He had a kind of offhand, effortless cool. He was a few years older than me, and had lived in Athens, Georgia during the Elephant Six years, roomed with Andrew Rieger from Elf Power, was casual friends with Jeff Mangum, and is listed as playing organ on the self-titled Circulatory System album. It's to his credit that he never went out of his way to mention these things; I discovered his name on the Circulatory System album while searching his name online. He was not the sort of person who felt the need to remind you of how awesome he thought he was. As the son of a prominent local doctor, he came from money, but he never carried himself in the way of a rich kid: I'm sure his family helped him out, but they didn't support him, and I always respected that tremendously.
If you needed to know something about a movie or whether or not Grant Morrison's run on Justice League of America was any good or what the coolest figure in Aztec mythology was, Mike was a good source of information. He knew a lot about local history--if you needed to know where something in town was, he could usually tell you, but only after he'd first let you know what it used to be, and when it was built, and what was across the street. And it wasn't that he was trying to sound like a show-off; he just wanted to share what he knew.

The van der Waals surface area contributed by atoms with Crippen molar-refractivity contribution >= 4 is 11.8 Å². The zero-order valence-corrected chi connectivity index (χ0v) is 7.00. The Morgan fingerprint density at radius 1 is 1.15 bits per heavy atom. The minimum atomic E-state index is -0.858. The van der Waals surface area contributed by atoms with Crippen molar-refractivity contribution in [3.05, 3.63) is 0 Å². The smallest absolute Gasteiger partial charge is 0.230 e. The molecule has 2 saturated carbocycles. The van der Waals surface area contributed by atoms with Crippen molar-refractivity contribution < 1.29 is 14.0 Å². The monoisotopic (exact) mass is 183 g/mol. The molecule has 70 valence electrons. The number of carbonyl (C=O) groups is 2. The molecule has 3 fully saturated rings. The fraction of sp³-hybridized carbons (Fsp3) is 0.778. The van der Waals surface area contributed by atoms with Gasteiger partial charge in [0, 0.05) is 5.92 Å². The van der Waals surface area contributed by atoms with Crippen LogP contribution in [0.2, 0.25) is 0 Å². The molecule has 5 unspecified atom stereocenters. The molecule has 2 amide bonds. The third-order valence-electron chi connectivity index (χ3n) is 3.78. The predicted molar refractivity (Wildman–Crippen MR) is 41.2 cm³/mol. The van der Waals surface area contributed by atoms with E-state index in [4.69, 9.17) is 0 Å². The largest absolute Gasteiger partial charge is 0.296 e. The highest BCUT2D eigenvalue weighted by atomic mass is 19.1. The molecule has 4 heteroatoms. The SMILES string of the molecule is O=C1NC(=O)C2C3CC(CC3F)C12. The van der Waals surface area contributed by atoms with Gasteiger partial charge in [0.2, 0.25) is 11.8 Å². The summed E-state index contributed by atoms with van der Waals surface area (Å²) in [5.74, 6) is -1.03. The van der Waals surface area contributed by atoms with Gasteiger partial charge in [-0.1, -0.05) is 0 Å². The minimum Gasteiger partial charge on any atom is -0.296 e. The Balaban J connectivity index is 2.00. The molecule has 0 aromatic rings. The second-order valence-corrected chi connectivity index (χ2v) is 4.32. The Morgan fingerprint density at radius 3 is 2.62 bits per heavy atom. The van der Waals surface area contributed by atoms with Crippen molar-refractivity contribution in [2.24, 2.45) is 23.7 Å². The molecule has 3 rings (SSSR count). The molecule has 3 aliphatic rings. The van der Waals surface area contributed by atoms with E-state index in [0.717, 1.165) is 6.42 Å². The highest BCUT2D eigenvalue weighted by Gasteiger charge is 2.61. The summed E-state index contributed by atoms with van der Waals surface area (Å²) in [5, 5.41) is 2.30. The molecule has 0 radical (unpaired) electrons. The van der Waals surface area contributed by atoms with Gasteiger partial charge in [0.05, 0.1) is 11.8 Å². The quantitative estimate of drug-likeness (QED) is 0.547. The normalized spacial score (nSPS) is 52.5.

The temptation, in these sorts of situations, is to try to paint the sunniest possible picture of the person, but I've always felt that overplaying someone's virtues is as dishonest as harping on their faults. Mike had his problems, like anyone else: he could be overly dour, and there was something in his demeanor that suggested a kind of haughtiness that was largely nonexistent, but I could never fault anyone who assumed on first meeting him (as I did) that he had an arrogance about him. But he was also incredibly thoughtful and generous: he went to California last summer and upon returning, he presented me with a book he'd bought—it wasn't a huge gesture, but it was entirely unexpected, and oddly touching.
I remember the last time I saw him, three days before he died. We were at Charlotte's house, and it was time to go home. It was late, but I was still very much awake. Mike seemed to be lingering, as if he didn't want to go. I thought I would drag my heels a bit, too, and see if he was up for something. But in the end I went on downstairs to my my car ahead of him. I still sat and waited, though, thinking he might stop when he saw that I was still there.